Mission: To help non-Indigenous people become more engaged with Indigenous history.
Background: While observing the heated debate over a proposed pipeline project in British Columbia in 2014, Web freelancer Victor Temprano became interested in other projects impacting Indigenous lands and started gathering data on Indigenous territories, languages, and treaties across North America. He then had the idea to help non-Indigenous people become more familiar, in a friendly and interesting way, in Indigenous history, which led him to create the Native Land site in 2015. Because there are more than six hundred and thirty different First Nations in Canada, and five hundred and thirty-two federally recognized tribes in the United States (with hundreds more that are not recognized), Temprano's map is based, for the most part, on his own research, including historical maps and studies related to reserve lands (although he welcomes and encourages contributions from tribal community members, educators, and geographers).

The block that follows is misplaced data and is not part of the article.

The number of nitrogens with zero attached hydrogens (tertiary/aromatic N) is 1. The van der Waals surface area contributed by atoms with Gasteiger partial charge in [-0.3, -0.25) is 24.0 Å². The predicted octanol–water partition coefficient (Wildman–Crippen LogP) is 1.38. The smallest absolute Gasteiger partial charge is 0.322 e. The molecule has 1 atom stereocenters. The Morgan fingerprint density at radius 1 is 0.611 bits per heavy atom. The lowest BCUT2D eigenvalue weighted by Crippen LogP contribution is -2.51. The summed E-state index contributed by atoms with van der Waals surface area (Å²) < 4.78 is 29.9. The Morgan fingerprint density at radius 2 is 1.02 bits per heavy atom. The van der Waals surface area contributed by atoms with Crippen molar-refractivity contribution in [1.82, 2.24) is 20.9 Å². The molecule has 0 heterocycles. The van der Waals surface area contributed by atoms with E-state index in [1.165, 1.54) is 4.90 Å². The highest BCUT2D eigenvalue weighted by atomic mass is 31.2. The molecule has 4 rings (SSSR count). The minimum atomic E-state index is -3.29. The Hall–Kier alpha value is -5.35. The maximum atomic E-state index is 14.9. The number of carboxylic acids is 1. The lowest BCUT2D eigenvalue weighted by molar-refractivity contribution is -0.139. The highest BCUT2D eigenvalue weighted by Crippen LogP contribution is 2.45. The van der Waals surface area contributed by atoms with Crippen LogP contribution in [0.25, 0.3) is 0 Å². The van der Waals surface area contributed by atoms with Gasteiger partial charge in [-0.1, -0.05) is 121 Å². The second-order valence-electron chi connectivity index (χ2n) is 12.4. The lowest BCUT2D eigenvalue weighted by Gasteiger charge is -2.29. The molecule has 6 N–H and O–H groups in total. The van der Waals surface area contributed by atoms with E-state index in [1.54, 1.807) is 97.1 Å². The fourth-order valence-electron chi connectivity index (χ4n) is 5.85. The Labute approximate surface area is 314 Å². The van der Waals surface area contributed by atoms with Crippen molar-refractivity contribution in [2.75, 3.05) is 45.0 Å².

Outstanding Web Features: Visitors to the Native Land site (available in English or French) can explore the map using any combination of three filters (Territory, Language, or Treaty); by individual territory, language, or treaty (very cool); or by specific city or street address (and learn which Indigenous territory that location once was a part of). Visitors also are invited to check out a short primer on the topic of territory acknowledgement; explore the Native Land teacher's guide, blog, and resource page; and download the mobile app. In addition, questions, comments, and suggestions are accepted through the site's contact page.